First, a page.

The 20-person crew responsible for the steady thrumming in the open pit before us is working in Atlantic Carbon Group’s Stockton mine outside this city, the living embodiment of one of Luzerne County’s cultural calling cards.
And since mines like this don’t exist in Carlisle, Harrisburg or New Bloomfield, it’s also a visible reminder that Pennsylvania’s 11th Congressional District, in its current form, is the political equivalent of a shotgun marriage.
They mine coal; we quarry limestone. They’re Wilkes-Barre / Scranton Penguins; We’re Hershey Bears. They polka; we square dance. They’re pierogies; we’re chicken corn soup.
This is what gerrymandering has wrought in Pennsylvania.
Once known to political types as “the anthracite district,” Republican map-makers in 2011 stripped the 11th of its traditional anchor cities, Scranton and Wilkes-Barre, and replaced them with GOP-Helper from portions of Dauphin, Cumberland and Perry counties.
This has left voters in the district feeling cheated in multiple ways:
Voters in the northern end feel weirdly separated from their anchor cities, Scranton and Wilkes-Barre, from whom they get their television news, travel to for shopping, sporting events and concerts, and share countless cultural links.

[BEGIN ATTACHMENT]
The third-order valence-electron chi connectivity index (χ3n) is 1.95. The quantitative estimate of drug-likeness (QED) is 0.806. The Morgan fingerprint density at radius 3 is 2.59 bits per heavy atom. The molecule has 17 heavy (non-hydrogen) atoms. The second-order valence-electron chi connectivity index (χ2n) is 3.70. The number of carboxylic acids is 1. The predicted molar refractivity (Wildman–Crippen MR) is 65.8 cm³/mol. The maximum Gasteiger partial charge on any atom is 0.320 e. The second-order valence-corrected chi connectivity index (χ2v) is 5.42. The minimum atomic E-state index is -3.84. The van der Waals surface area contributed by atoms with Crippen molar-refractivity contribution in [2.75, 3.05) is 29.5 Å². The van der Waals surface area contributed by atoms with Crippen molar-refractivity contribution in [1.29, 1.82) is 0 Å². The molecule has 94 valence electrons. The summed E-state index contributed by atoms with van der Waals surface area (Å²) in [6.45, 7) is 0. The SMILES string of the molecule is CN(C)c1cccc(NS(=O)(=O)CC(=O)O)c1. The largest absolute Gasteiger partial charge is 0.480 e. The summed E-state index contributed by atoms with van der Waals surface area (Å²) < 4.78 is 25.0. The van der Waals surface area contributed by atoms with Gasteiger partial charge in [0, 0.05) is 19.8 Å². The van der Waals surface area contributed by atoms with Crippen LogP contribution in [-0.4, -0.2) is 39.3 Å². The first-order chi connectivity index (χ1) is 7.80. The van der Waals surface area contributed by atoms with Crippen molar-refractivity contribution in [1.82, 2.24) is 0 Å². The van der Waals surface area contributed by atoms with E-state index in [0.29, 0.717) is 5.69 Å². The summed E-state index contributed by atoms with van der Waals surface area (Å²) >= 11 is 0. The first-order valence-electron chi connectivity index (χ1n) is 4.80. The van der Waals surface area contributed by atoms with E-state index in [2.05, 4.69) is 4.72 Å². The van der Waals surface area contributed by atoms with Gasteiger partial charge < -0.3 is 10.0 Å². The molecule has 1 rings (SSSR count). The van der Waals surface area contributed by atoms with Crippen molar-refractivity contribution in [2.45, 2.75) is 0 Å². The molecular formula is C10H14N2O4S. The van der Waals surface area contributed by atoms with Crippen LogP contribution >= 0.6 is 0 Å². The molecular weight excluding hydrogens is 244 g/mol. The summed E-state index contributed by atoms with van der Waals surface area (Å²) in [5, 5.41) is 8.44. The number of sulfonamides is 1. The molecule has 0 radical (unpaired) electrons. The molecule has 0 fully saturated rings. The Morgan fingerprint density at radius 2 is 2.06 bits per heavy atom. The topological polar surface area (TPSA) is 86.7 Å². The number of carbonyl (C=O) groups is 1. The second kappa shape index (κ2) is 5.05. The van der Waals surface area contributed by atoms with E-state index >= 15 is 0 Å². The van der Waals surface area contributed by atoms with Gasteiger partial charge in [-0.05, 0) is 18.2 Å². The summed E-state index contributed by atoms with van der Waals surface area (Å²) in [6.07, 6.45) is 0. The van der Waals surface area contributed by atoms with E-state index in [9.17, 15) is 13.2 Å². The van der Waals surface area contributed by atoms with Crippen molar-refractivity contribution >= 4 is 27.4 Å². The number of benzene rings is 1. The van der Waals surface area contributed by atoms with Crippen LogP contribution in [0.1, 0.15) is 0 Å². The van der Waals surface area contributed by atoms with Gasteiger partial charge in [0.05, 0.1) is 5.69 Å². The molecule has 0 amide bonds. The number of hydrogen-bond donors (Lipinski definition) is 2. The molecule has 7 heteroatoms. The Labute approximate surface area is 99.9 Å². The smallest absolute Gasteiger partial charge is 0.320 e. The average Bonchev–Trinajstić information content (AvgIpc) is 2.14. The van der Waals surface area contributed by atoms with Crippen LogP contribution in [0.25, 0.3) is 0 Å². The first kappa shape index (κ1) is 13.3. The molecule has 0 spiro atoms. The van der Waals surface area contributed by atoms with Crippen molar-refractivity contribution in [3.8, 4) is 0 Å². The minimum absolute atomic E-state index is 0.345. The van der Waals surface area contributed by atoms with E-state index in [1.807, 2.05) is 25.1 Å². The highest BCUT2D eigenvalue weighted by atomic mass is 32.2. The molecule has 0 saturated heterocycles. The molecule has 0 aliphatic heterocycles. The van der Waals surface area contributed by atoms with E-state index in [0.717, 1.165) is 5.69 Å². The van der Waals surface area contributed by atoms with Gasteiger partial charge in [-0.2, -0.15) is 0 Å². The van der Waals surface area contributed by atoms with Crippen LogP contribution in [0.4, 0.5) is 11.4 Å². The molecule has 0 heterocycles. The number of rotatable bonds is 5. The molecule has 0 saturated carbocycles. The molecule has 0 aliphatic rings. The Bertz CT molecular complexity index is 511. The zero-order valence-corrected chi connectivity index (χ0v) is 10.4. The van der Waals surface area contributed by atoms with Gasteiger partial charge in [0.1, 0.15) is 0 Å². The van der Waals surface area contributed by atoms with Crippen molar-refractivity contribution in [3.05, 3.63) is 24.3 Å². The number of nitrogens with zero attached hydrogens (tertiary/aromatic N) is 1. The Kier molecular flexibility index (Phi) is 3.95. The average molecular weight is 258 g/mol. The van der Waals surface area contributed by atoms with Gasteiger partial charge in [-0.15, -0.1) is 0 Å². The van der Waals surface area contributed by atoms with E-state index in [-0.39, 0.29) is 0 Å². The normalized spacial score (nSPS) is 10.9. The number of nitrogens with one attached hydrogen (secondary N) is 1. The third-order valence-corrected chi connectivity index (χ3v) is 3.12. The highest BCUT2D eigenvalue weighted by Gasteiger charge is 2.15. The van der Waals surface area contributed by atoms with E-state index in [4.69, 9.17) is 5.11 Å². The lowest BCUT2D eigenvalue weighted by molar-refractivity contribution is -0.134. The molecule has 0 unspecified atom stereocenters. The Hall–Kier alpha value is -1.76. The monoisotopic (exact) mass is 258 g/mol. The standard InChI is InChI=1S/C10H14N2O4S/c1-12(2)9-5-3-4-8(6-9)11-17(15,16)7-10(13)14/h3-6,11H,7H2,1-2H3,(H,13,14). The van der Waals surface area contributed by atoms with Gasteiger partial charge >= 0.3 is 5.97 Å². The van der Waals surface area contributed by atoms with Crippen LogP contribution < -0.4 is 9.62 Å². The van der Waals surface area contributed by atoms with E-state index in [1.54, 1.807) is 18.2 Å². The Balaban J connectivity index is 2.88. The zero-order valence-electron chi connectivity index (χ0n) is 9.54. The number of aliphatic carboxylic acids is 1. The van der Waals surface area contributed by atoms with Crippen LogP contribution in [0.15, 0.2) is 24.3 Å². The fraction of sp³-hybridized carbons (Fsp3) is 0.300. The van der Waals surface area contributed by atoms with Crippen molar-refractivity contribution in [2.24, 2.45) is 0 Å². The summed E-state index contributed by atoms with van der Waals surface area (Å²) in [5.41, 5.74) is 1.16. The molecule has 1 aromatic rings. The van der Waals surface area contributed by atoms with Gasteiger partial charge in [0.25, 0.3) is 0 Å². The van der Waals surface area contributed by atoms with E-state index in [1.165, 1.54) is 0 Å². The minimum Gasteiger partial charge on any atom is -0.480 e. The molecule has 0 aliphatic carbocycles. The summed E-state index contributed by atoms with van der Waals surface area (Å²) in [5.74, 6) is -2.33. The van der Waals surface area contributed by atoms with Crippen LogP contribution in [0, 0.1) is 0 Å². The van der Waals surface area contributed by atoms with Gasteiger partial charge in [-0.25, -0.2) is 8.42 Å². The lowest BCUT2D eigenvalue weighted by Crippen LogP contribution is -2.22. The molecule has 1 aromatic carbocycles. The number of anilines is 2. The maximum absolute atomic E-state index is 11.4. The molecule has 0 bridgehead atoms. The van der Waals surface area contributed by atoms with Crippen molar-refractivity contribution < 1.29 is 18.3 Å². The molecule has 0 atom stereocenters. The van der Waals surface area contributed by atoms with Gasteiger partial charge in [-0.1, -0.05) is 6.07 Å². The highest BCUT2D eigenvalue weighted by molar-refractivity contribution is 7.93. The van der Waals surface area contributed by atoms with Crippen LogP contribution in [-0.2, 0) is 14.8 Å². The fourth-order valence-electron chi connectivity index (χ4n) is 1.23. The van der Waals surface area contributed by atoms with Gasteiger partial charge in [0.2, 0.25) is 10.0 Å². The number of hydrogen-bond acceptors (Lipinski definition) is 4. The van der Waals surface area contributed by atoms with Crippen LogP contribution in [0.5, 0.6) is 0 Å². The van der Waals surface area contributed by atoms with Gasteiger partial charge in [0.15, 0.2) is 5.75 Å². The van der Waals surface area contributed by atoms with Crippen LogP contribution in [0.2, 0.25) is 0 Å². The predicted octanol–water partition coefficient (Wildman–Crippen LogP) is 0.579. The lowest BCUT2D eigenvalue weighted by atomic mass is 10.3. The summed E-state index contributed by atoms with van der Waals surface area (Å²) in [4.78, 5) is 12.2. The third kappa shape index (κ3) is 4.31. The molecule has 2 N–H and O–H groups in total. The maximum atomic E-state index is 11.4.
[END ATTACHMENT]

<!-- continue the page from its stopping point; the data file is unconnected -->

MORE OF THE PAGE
Bob Curry, president of the Hazleton Integration Project, a non-profit that works to knit Hazleton’s newest immigrant population, Latinos, with the old guard, put it like this:
“For us, it seems so much more natural to be put into that geography with Wilkes-Barre and Scranton because we are a similar people,” he said, describing the Irish, Italians, Poles, and eastern Europeans who settled the small mining towns that dot Luzerne.
“It just feels a little bit wrong to a lot of people that we’re now thrust into a mix of people that we seem not to have that shared history with.”
This story is part of our redistricting series “Over the Line”, a collaboration with PennLive, WITF and other public media stations across the state.
Read Charles Thompson’s full story of the 11th district.